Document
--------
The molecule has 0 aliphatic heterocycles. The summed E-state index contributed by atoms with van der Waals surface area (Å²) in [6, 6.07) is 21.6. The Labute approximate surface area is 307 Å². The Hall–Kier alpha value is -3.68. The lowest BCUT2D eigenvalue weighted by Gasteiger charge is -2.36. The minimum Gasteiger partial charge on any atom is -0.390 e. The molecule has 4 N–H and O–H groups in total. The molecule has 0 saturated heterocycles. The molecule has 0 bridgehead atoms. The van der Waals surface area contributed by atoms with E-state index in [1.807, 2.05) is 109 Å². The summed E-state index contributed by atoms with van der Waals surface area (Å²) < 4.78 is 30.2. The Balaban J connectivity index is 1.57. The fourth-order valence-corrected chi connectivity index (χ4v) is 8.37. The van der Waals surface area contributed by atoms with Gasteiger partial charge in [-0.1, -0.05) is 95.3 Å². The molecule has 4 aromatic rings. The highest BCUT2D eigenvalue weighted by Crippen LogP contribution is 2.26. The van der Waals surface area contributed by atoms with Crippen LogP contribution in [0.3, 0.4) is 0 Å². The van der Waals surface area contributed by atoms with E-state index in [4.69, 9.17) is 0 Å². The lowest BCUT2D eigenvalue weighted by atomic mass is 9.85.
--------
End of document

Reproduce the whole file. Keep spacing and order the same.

The molecule has 0 aliphatic heterocycles. The summed E-state index contributed by atoms with van der Waals surface area (Å²) in [6, 6.07) is 21.6. The Labute approximate surface area is 307 Å². The Hall–Kier alpha value is -3.68. The lowest BCUT2D eigenvalue weighted by Gasteiger charge is -2.36. The minimum Gasteiger partial charge on any atom is -0.390 e. The molecule has 4 N–H and O–H groups in total. The molecule has 0 saturated heterocycles. The molecule has 0 bridgehead atoms. The van der Waals surface area contributed by atoms with E-state index in [1.807, 2.05) is 109 Å². The summed E-state index contributed by atoms with van der Waals surface area (Å²) < 4.78 is 30.2. The Balaban J connectivity index is 1.57. The fourth-order valence-corrected chi connectivity index (χ4v) is 8.37. The van der Waals surface area contributed by atoms with Gasteiger partial charge in [-0.1, -0.05) is 95.3 Å². The molecule has 4 aromatic rings. The highest BCUT2D eigenvalue weighted by Crippen LogP contribution is 2.26. The van der Waals surface area contributed by atoms with Crippen LogP contribution in [0.3, 0.4) is 0 Å². The van der Waals surface area contributed by atoms with E-state index in [4.69, 9.17) is 0 Å². The lowest BCUT2D eigenvalue weighted by atomic mass is 9.85.